Weybridge-based Prax Petroleum has been in existence for 10 years. In less than a decade, the company has risen to become one of the largest independent oil importers and suppliers of automotive and industrial fuels in the UK
Prax is owned by The State Oil Group which operates 22 service stations and employs over 100 staff in the Midlands and south east of England. Established in 2000, the Group’s expertise in commodities and derivatives trading soon enabled it to enter the UK wholesale market where it has quickly established a strong presence under the Prax Petroleum brand.
A high quality customer experience
With its ethos of providing a ‘high quality retail experience’ on each of its forecourts, State Oil Limited has applied similar principles to the wholesale arm. Its customer-focused approach saw State Oil reach 9th position in last year’s Sunday Times Fast Track 100. Not only ranking as one of the UK’s fastest growing private companies, the Group also featured in the 2010 Top Track 250 which details Britain’s mid-market private companies. With a doubling of revenues forecast for the current financial year, the Group could be moving further up the rankings…
Fuel Oil News spoke to trading director, Don Camillo about the rise of Prax in the UK’s wholesale arena. Don, who has a background in law, trading and ship broking, said: “State Oil always had aspirations to be an importer and its growth has been quite spectacular.”
Further storage aspirations
“Prax, which supplies diesel, biodiesels, kerosene, gas oil and petrol, started with 6000 cubic metres of storage in Dagenham,” explained Don. “Storage at Dagenham has now increased to over 50,000 cubic metres.” The company, which has had dedicated storage at Dagenham since 2007, signed a contract in January 2010 to continue to store and blend fuels there for a minimum of 10 years. The terminal can accommodate ocean-going tankers of up to 45,000 tonnes; originally TDG operated, it was recently acquired by Norbert Dentressangle.
“With such good growth in our current heartland of south east and the Midlands, the next natural step is to extend storage to other areas in the UK,” said Don. Presently, several fuel distributors draw from Dagenham and, in addition, Prax supplies fuel, south to Devon, to Bristol in the west, Suffolk in the east and north to Coventry, through a flexible logistics capability able to meet the most demanding of delivery requirements.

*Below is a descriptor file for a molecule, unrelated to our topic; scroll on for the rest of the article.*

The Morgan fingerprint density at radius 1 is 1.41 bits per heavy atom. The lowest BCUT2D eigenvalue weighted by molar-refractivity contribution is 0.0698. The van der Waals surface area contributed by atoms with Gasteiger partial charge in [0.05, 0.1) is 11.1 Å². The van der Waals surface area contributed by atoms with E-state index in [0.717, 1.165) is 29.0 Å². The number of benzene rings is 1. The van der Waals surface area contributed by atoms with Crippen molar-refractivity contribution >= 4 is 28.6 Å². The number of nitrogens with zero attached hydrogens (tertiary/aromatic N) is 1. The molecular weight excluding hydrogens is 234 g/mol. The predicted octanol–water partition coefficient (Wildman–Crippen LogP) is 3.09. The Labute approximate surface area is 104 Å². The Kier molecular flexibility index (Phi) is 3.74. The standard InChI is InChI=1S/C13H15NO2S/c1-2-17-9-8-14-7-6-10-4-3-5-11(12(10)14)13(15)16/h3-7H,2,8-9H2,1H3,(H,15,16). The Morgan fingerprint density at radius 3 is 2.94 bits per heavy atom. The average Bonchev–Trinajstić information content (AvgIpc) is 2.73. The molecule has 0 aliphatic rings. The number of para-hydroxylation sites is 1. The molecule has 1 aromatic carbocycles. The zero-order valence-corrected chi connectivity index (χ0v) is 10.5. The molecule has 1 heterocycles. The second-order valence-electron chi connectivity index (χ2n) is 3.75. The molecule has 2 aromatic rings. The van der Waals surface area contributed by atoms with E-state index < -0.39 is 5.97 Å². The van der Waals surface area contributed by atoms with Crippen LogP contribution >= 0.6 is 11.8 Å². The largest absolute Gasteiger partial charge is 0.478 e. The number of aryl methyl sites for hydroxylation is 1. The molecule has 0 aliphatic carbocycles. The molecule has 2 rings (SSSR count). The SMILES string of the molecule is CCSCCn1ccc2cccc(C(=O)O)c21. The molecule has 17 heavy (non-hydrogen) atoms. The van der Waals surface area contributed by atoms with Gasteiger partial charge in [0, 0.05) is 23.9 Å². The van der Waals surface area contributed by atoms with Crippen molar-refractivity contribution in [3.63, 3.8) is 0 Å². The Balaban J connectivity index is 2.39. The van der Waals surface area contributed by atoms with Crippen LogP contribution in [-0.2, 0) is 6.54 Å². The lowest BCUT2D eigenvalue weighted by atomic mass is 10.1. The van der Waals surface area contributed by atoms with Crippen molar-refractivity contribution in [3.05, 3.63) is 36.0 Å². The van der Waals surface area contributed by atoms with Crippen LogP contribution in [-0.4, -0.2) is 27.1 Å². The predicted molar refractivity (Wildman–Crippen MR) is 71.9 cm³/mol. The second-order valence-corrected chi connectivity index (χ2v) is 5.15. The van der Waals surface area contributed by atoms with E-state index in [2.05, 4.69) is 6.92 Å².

Putting the customer in control
Prax counts the Ministry of Defence, NATO bases in the UK, the Royal Mail and Stagecoach among its many prestigious customers. The company is also an authorised supplier of diesel to many of the major fuel card networks in the UK.
With its aim to ‘provide quality products at exceptionally keen prices’, the company prides itself on being able to offer tailor made pricing mechanisms to suit individual customers. “We work out all kinds of exotic pricing deals, “Don explained. “Based on Platts monthly or weekly averages, there are at least 15 pricing options available as we speak. And, with access to real time prices, customers can decide exactly when they want to trigger a deal. Plus, our pricing software was built in house with our customers’ needs very much in mind.
“Phones are routed to a member of the sales team 24 hours a day, 7 days a week; customers always have access to a dedicated account manager who in turn can always reach a member of the senior management team for a quick decision. We work closely with customers to understand their business, asking questions to ensure that they have the right pricing deal to suit their needs.” The recent appointment of a new sales and marketing director, Neil Robertson, has further enhanced the company’s sales team. (see page 5 FON August).
“We’re a small team that works incredibly hard,” said Don. “In this business, margins are slim, and everyone needs to be on the ball. In just four years, we’ve built up an excellent team to look after cargo trading, hedging, sales, credit, stock control and human resources.”
FON asked Don for his thoughts on the reasons behind Prax’s impressive growth in the UK’s wholesale market. “Flexible pricing with much more choice – whilst companies often want to be loyal to a supplier, in a business with wafer thin margins, they nearly always follow price. As fuel prices have rocketed, customers are hitting credit limits that much quicker – they’re looking for good service from a wholesaler who’s willing to listen and take onboard their requirements.”
The wholesale future
“A company’s ambition is always to be number one,” Don said. “The Group’s aim is to really establish the Prax brand – with a larger forecourt presence, retail sites will carry the Prax brand; how we get there is currently under review. In the meantime, our priority is extending storage to other parts of the UK, as previously mentioned.”
In common with others in the wholesale market, Don had much praise for the recently established Downstream Fuel Association (DFA). “As independents like ourselves become major players in the UK’s wholesale market, we need to belong to an organisation that has credibility with government. Having galvinised its members into action, the DFA is a body this industry really needs – one that’s ready to act as a pressure group and really lobby government. As a commodity, energy is vital to the economy, in latter years, the government has simply viewed the industry as a cash cow; but with the DFA behind the wholesale market the combination could become a potent force.”